Skraeling
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Feb 6 2007 02:08

I thinks the libertarian socialist scene in NZ needs to strategise far better. I think there is too much emphasis on single-issue activism, on running around like loons following the latest overseas cause, and then getting tired and burnt out and self-destructive. There is not much looking at the strengths and weaknesses of capital in NZ. I would like to sit down and discuss where capitalism is going in NZ, and how workers (and not just anarcho-activists) have been and are and are likely to combat this. Cos if capitalism is going to be stuffed up, it will be by workers, and not anarchists.

So my focus would be not on what activists or anarchists can do, or on the ways in which anarchists organise themselves, but instead on the ways in which workers resist capital everyday, and how radicals can link up with this resistance, and help broaden it (without telling workers what to do).

We have a somewhat peculiar class composition in NZ. We are becoming a third world type economy based on tourism (our major industry) and agriculture (our second major industry). So casualised labour relating to tourism is on the increase, such as tour guides, bus drivers, workers in backpackers, tourist shops, cafes, and assoc tourist service labour. Agricultural labour (farm hands, fruit pickers etc), and labour relating to it (freezing works, wool scourers etc) are really important too. These workers, along with transport workers, wharfies, i guess are of more strategic importance (sorry to say) than most other workers in NZ -- i mean the economy would crash without them working, while capital can easily accomodate a few strikes by say fast food workers -- tho fast food workers play an important role too (i guess part of their role in capitalism today is to feed as quikly as poss an overworked workforce from the neoliberal deal of more work, less pay in return for cheap consumer shit via the warehouse; many workers are simply so buggered when they come home from work they go out and buy fast food).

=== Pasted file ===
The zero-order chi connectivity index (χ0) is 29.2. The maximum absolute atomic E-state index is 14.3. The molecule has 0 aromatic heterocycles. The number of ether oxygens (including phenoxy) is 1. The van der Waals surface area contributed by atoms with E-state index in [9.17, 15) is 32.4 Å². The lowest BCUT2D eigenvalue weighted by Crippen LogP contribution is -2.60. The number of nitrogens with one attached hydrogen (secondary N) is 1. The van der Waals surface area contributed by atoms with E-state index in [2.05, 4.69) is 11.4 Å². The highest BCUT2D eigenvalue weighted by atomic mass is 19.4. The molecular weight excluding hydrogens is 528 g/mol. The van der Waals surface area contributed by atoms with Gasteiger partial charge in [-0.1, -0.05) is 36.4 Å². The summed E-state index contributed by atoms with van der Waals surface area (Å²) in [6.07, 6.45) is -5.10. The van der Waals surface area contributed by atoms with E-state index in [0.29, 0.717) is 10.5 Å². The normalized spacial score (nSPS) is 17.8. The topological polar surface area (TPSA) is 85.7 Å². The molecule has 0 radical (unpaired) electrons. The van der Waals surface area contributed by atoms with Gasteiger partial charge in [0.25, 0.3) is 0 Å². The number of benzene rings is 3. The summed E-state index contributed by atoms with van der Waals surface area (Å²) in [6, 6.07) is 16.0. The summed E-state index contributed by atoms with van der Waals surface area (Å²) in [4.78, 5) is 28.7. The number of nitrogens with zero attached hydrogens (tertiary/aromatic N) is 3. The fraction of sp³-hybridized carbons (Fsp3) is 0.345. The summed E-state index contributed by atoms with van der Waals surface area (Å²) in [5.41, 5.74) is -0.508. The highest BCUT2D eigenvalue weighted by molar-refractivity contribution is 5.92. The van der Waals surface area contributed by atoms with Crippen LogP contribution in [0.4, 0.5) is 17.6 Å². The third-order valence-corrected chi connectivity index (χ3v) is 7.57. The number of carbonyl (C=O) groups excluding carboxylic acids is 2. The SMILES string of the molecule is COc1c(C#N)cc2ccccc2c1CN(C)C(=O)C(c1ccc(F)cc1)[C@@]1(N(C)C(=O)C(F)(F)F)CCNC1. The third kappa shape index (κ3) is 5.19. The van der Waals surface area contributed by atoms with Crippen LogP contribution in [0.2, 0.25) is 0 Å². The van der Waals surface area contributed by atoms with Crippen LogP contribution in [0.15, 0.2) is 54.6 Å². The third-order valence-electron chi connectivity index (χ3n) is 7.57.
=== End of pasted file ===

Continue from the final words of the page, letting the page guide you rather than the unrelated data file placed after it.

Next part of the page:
In the past, militancy in the NZ workforce has been limited to miners, wharfies, seamen, freezing workers, and a few shearers. They were able to shut down NZ for long periods and hold disproportinate influence over capital cos of their strategic importance. Capital has broken up these workers now. But now it seems to me workers are learning new methods of struggle.

I'm not saying that only struggle in strategic workplaces matters. Of course not. The key is whether a struggle that erupts, like supermarket workers being locked out, gets wider support from other workers and the community, so that struggles are generalised and broadened. So a struggle might start with beneficiaries (as its obvious Key is going to bash and scapegoat beneficiaries) but broaden out and get support from wage workers and the community as what happened in the benefit cuts in 1991. But the state has banned solidarity strikes, so solidarity is much harder. How do workers get around this? Through broad based unions like Unite open to all workers? Or thru something like Union Solidarity (i think that is what is called in Ozzie)? Or thru informal workplace resistance groups linking up with each other? Or a combination of the three?